'Wise-up' to tobacco industry tax juggling tactics, warns new research
Big tobacco companies have developed sophisticated pricing strategies in a ‘deliberate attempt’ to soak up tax increases and undermine public health efforts to reduce smoking, according to the authors of a new study.
Latest research, published in the journal Tobacco Control by academics at King’s College London and the University of Bath, highlights how, in spite of regular tobacco tax increases, the industry has developed an array of tactics to ensure its product remains cheap for the poorest in society, undermining the public health benefits of tax increases.
The research raises important questions for policy-makers in advance of the Budget planned for 22 November. Whilst overall smoking rates are declining, inequalities in smoking remain marked. Latest data from September 2017, shows nearly a quarter (23 per cent) of those in manual occupations smoke, compared to 12 per cent in professional or clerical occupations.
Through analysis of sales data from 2009 – 2015, the authors of the new study show how the industry has undermined public health efforts by introducing new cheaper brands; reducing pack sizes; and using price-marking – putting the price on a pack to mark it as cheap so that retailers are locked into tobacco company imposed price points. Prices are also being altered to minimise the shock of tax increases.
Among its key findings the paper highlights:
- From 2012, adjusting for inflation, average real prices for the cheapest factory made and roll-your-own products remained steady;
- Between January 2013 and December 2015 the price of ‘sub value’ cigarettes actually fell by 7 pence;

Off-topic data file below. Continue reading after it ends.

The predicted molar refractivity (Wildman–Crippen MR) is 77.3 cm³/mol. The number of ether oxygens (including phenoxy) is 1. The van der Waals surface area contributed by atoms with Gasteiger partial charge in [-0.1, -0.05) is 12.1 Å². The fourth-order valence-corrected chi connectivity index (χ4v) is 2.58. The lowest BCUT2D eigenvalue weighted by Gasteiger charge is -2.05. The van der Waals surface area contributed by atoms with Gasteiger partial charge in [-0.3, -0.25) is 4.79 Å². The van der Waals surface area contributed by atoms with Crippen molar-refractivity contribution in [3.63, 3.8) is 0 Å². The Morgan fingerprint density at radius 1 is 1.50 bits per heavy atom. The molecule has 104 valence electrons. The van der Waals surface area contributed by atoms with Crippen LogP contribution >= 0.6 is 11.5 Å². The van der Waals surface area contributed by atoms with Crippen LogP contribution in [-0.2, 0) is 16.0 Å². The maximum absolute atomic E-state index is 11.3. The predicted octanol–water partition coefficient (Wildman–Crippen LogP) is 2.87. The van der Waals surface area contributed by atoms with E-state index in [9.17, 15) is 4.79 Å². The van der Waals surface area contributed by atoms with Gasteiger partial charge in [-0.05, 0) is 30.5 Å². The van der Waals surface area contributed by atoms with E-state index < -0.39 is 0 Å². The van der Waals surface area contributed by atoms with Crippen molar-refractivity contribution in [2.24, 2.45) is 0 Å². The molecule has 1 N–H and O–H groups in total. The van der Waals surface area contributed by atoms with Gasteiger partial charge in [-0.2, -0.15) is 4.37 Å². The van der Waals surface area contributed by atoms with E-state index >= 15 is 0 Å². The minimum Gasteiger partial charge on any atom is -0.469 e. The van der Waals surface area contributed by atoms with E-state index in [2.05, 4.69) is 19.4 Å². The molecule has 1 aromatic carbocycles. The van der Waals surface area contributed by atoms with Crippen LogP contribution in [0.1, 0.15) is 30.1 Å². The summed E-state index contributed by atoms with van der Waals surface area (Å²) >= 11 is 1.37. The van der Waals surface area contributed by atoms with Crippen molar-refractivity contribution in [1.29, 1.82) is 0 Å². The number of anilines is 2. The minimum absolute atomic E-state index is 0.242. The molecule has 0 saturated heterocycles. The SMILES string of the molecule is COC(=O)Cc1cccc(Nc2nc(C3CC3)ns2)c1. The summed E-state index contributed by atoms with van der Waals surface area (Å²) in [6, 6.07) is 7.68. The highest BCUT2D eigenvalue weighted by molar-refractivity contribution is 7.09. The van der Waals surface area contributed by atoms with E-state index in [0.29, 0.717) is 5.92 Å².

- The price gap between a pack of the cheapest and most expensive cigarettes and roll-your-own tobacco is increasing (from 2009-15 the inflation-adjusted price range from cheapest to most expensive roll-your own products grew from 10 pence to 16 pence per stick; for factory-made the gap widened from 7 pence to 13 pence per stick).
The study found that more and more smokers are switching to cheaper products, so while total sales of tobacco fell, sales of the cheapest cigarettes and particularly of roll-your-own increased.
Professor Ann McNeill, Principal Investigator and Professor of Tobacco Addiction, Institute of Psychiatry, Psychology & Neuroscience, King’s College London said: 'That real prices of some tobacco industry products have not changed since 2012 is of great concern. It is likely that tobacco manufacturers are using similar strategies elsewhere too. Governments around the world therefore need to wise up to this and put in place policies to prevent the tobacco industry from marketing cheap legal tobacco products to consumers.'
Lead author Dr Rosemary Hiscock from the Tobacco Control Research Group at Bath explained: 'Through sophisticated pricing strategies and clever tactics, such as price marked packs and small pack sizes, the industry is thwarting a public health measure in order to keep smokers hooked on tobacco and their profits rolling in. The introduction of standardised packaging and the Minimum Excise Tax in the UK goes some way to address this, but the government needs to grasp the full range of tactics the industry is deploying if it’s to deliver successful policy responses that truly protect public health.'
In addition to renewing the tax escalator, recommended policy responses include:
- A further increase in tax on roll-your-own to bring it more in line with tax on cigarettes;
- Ensuring minimum excise taxes are maintained at least in line with inflation;
- Restricting brands to just one variant in order to stop the industry from introducing new cheap brands;
- Limiting the number of times industry can change pricing during the year to stop it undermining the impact of tax changes;
- Implementing larger intermittent tax increases.
The team behind the paper notes the government has been doing the right things in some areas, including implementing a minimum excise tax and standardised packaging, which will reduce options for tobacco companies to sell cheap products by preventing price marking and small pack sizes.
Notes to editors
Paper reference: Hiscock et al (2017) Tobacco industry strategies undermine government tax policy: evidence from commercial data Tobacco Control
For further media information please contact Jack Stonebridge, Senior Press Officer, Institute of Psychiatry, Psychology & Neuroscience, King’s College London on firstname.lastname@example.org or 020 7848 5377.